When writing a series there are a number of advantages in that, rather like a TV series, there are a set of identities associated with the series. In the case of the Steele series the obvious identities are those of the Patrick himself, and those of his team. Where you have those identities you have Achilles heels.
Castled was an exercise in testing how vulnerable Patrick A Steele could be without destroying him. It was a situation where as the author I could play God and decide the level of stress and risk under which I could subject the team. The title, Castled, comes from the manoeuvre in the game of chess that allows the king to be swapped with the rook (castle) and so escape threat. Steele executed a similar exercise to escape his persecutors.
This style of threat was tackled to challenge the qualities of my central character.
How would the big man react?
In what way did he cope with the loss of a valued member of the team?
These are aspects of ordinary lives that occur to nearly everyone in some degree and it is what makes us human. I want Steele and his group to be humanly accessible to my readers and if they can empathise with a character they are more likely to enjoy the reading experience.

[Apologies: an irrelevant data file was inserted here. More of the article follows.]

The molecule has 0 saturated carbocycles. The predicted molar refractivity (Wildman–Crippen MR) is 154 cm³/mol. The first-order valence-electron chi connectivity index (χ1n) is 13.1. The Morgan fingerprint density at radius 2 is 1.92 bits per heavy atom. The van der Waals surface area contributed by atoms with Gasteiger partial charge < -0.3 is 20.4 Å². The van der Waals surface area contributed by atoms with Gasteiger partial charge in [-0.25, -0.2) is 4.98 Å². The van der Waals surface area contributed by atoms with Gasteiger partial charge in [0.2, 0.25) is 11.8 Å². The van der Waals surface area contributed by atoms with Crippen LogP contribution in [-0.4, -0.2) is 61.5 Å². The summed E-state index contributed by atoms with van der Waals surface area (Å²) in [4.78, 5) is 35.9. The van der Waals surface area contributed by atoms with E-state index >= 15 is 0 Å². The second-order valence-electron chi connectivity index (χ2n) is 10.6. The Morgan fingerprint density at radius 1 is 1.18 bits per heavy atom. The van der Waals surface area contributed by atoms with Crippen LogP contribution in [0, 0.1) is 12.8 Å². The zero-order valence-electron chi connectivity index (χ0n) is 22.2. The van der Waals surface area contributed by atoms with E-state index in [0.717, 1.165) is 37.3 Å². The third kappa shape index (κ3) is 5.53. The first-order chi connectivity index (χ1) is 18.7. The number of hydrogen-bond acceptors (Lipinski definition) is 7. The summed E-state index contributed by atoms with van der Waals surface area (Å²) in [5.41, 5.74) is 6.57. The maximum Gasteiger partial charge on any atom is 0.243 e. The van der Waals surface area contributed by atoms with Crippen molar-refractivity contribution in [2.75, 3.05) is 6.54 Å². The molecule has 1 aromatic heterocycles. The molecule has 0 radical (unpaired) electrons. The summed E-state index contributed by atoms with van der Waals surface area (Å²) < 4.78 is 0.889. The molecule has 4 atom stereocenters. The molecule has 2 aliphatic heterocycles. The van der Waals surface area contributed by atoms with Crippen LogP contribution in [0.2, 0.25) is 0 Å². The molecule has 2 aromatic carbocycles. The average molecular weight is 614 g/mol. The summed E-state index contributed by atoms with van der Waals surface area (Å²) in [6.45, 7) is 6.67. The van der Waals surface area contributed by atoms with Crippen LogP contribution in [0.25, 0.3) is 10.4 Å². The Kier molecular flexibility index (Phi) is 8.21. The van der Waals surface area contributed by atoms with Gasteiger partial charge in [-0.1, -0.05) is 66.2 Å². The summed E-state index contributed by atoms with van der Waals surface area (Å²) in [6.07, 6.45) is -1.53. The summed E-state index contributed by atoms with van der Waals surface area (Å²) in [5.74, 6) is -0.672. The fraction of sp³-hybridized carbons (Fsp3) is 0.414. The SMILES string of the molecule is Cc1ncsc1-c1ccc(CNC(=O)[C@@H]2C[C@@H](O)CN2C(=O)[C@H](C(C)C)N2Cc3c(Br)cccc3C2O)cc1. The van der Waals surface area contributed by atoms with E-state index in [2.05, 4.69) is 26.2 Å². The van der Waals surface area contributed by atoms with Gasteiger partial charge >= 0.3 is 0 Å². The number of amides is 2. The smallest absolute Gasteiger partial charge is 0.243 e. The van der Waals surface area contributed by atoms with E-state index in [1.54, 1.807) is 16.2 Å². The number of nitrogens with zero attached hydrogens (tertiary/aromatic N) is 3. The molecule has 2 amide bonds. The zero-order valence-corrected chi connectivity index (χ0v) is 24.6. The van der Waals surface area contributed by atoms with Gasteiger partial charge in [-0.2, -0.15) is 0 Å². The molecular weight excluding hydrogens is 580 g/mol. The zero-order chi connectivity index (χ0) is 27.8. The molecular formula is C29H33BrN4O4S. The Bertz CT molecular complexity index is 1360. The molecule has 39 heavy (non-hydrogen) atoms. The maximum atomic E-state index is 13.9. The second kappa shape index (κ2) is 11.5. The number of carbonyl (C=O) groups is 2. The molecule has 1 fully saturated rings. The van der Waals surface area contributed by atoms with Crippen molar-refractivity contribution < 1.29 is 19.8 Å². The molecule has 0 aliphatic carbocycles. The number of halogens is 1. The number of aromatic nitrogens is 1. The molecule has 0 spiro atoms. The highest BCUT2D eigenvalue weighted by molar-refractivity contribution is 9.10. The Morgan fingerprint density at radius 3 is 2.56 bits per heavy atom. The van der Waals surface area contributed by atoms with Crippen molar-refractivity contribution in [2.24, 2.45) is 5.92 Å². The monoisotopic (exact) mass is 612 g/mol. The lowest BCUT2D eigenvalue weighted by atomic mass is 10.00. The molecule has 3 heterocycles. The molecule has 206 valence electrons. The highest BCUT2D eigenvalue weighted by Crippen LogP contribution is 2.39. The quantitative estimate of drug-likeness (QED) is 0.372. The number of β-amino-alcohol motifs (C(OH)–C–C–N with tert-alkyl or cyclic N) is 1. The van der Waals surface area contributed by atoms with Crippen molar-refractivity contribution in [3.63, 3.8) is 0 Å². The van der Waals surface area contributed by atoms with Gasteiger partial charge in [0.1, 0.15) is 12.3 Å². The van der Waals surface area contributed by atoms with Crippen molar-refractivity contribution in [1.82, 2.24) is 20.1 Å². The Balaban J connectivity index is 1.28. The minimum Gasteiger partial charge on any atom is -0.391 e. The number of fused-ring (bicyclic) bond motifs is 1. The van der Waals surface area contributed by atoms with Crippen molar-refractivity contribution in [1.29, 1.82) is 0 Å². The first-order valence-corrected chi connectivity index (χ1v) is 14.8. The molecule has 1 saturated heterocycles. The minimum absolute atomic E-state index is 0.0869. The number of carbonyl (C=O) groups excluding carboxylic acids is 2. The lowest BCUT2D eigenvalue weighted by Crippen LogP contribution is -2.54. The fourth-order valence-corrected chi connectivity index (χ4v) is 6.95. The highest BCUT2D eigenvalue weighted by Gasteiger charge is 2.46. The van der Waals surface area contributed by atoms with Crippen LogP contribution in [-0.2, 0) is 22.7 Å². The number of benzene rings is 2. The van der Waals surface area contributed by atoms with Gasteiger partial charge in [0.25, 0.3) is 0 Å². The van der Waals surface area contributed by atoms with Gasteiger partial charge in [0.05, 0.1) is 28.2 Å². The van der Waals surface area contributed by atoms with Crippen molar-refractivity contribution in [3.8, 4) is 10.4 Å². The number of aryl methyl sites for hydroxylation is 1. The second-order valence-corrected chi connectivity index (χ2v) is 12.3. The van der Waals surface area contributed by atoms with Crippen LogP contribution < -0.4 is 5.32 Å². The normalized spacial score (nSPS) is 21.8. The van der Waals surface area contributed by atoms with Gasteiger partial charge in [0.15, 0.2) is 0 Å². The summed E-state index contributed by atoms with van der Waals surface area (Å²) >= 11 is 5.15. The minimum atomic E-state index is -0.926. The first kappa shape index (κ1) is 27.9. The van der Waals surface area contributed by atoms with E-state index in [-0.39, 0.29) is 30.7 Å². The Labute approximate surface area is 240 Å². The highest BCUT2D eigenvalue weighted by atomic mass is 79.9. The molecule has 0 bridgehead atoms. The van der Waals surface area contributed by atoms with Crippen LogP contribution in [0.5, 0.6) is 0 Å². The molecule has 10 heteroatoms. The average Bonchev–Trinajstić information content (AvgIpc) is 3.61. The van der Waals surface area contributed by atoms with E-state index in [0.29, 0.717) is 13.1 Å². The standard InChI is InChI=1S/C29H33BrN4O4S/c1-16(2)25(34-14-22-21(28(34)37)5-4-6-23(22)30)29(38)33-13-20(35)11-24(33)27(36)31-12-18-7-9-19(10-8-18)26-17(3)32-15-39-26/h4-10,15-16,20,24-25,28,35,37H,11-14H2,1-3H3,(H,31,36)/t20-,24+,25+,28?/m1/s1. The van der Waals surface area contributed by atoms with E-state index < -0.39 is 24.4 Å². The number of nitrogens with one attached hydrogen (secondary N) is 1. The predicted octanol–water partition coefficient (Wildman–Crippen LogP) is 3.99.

Rather than just me blowing my own trumpet read this extract about the Steele books from Bert Carson of Huntsville, Alabama
I know David and I know Patrick, and I love the way David tells his readers the Steele stories. I can't compare David's style to any author you've ever read because David Atkinson has his own unique style. It's one I love and think of as his "kitchen table style." By that, I mean, when I read a Steele story I feel like I'm sitting at David's kitchen table and he is sitting across from me. As we sip our coffee, or tea, he tells me about Steele's latest adventure.
Bert is very kind and has correctly discerned the style that I wanted to convey in my writing. I believe that writing books is to entertain, not confuse and bore.